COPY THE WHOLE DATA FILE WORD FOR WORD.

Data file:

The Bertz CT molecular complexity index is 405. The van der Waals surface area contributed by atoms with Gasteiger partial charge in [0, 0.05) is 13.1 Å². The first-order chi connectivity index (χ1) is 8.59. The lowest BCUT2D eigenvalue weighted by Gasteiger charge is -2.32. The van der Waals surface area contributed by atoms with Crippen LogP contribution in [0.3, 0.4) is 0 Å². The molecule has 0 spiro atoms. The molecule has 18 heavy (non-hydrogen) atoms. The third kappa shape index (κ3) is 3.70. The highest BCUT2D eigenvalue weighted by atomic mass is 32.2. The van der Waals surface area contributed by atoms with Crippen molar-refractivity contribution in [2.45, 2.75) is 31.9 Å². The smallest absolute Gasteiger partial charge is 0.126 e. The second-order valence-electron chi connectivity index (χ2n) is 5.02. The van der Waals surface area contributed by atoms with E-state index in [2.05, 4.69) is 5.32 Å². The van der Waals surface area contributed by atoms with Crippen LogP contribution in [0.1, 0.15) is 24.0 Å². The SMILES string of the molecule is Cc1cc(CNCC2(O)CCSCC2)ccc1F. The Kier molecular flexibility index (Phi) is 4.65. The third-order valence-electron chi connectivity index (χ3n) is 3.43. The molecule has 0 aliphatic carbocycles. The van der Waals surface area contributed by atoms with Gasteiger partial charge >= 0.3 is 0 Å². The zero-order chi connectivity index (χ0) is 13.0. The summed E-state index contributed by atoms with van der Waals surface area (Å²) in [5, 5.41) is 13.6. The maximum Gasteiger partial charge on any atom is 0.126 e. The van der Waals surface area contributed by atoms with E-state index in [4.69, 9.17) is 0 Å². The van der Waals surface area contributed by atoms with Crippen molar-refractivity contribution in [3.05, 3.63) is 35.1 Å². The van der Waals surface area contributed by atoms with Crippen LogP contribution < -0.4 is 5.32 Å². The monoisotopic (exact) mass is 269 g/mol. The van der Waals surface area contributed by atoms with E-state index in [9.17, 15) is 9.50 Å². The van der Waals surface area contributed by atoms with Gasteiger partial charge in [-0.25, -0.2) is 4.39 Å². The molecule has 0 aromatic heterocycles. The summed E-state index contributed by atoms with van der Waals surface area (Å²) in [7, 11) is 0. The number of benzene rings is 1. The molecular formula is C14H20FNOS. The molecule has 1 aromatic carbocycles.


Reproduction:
The Bertz CT molecular complexity index is 405. The van der Waals surface area contributed by atoms with Gasteiger partial charge in [0, 0.05) is 13.1 Å². The first-order chi connectivity index (χ1) is 8.59. The lowest BCUT2D eigenvalue weighted by Gasteiger charge is -2.32. The van der Waals surface area contributed by atoms with Crippen LogP contribution in [0.3, 0.4) is 0 Å². The molecule has 0 spiro atoms. The molecule has 18 heavy (non-hydrogen) atoms. The third kappa shape index (κ3) is 3.70. The highest BCUT2D eigenvalue weighted by atomic mass is 32.2. The van der Waals surface area contributed by atoms with Crippen molar-refractivity contribution in [2.45, 2.75) is 31.9 Å². The smallest absolute Gasteiger partial charge is 0.126 e. The second-order valence-electron chi connectivity index (χ2n) is 5.02. The van der Waals surface area contributed by atoms with E-state index in [2.05, 4.69) is 5.32 Å². The van der Waals surface area contributed by atoms with Crippen LogP contribution in [0.1, 0.15) is 24.0 Å². The SMILES string of the molecule is Cc1cc(CNCC2(O)CCSCC2)ccc1F. The Kier molecular flexibility index (Phi) is 4.65. The third-order valence-electron chi connectivity index (χ3n) is 3.43. The molecule has 0 aliphatic carbocycles. The van der Waals surface area contributed by atoms with Gasteiger partial charge >= 0.3 is 0 Å². The zero-order chi connectivity index (χ0) is 13.0. The summed E-state index contributed by atoms with van der Waals surface area (Å²) in [5, 5.41) is 13.6. The maximum Gasteiger partial charge on any atom is 0.126 e. The van der Waals surface area contributed by atoms with E-state index in [4.69, 9.17) is 0 Å². The van der Waals surface area contributed by atoms with Crippen molar-refractivity contribution in [3.05, 3.63) is 35.1 Å². The van der Waals surface area contributed by atoms with Crippen LogP contribution < -0.4 is 5.32 Å². The monoisotopic (exact) mass is 269 g/mol. The van der Waals surface area contributed by atoms with E-state index in [9.17, 15) is 9.50 Å². The van der Waals surface area contributed by atoms with Gasteiger partial charge in [-0.25, -0.2) is 4.39 Å². The molecule has 0 aromatic heterocycles. The summed E-state index contributed by atoms with van der Waals surface area (Å²) in [7, 11) is 0. The number of benzene rings is 1. The molecular formula is C14H20FNOS. The molecule has 1 aromatic carbocycles.